You get home, throw them in a drawer. The cat is around later that night, and you grab a box and empty the tube on the cat’s neck. You didn’t see the picture of the 80-pound Lab on the box or the tiny cat icon with a diagonal stripe through it hiding somewhere at the bottom.

The next morning, you don’t notice that Nemo isn’t around for breakfast as you rush out the door to get to work. Later that day, after dinner, your husband says the cat food hasn’t been touched. Where’s Nemo?

If Nemo had a product applied to him containing a strong permethrin in it, like a tube of PetsArmorPro or K9 Advantix, Nemo may be unable to walk, seizuring somewhere, or worse.

When a cat has a reaction to a permethrin product, the nervous system is affected. Depending on the dose and the cat, signs can be anything from mild tremors to seizures and coma. Medications are used to control the tremors and seizures, and supportive care is given until the toxin is cleared.

At the first sign of any strange neurologic signs in your cat, please contact your veterinarian immediately.

Why So Many Toxic Mistakes?

  1. Do Not Use On CatsNow that these products are sold just about everywhere — online, at Walmart and Target, in hardware stores, at supermarkets — people are buying them without any supervision or information.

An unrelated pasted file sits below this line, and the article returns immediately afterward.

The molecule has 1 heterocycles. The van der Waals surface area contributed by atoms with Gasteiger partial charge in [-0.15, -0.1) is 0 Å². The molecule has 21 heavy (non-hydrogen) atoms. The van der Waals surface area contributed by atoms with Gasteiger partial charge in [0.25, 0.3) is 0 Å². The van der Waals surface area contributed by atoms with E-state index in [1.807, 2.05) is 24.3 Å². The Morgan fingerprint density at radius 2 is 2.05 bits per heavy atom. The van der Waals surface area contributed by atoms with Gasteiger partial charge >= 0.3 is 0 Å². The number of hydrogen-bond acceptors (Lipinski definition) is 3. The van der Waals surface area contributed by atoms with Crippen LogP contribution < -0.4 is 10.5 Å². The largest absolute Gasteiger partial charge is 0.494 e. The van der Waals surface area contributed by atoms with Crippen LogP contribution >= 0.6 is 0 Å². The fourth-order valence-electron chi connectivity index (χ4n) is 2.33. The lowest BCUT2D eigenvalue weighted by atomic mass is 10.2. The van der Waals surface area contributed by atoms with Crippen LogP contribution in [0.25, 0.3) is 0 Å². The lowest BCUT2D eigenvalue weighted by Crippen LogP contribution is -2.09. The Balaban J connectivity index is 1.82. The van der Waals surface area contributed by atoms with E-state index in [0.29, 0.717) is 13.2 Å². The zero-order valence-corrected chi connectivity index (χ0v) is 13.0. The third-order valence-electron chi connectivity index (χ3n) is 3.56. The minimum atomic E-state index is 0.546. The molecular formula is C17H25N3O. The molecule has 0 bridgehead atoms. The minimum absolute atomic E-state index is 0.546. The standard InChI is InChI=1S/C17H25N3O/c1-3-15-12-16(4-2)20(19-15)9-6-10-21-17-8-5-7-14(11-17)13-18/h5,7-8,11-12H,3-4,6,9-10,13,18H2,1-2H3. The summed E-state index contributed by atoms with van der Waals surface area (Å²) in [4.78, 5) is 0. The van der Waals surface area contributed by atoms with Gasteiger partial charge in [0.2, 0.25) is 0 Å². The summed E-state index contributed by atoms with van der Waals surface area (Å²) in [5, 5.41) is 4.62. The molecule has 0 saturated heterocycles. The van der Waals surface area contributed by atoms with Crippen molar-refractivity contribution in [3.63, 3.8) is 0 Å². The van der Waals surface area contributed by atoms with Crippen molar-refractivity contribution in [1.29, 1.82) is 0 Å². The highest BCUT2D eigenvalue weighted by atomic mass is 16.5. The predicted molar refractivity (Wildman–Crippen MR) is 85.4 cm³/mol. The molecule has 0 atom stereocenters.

2. These dog-only products are sold in close proximity to cat products.
  3. Product packaging and names look very similar. K9 Advantix sounds a lot like feline Advantage.
  4. The “DO NOT USE ON CATS” text and icon are not prominent enough on the packaging.
  5. The public is not informed on how toxic these products can be to cats.
  6. There are not enough warning labels and information on most flea and tick pet medications.

There will always be some pets that will have an allergic or idiosyncratic reaction to a product. It’s the same with us. We all make fun of the calm voice on the TV advertisement, warning us of the “sometime serious” side effects of the drug they’re touting. “Dry mouth… swelling of the throat… certain forms of lymphoma… even death has occurred…” Makes you want to run out and beg your doc for a prescription, right?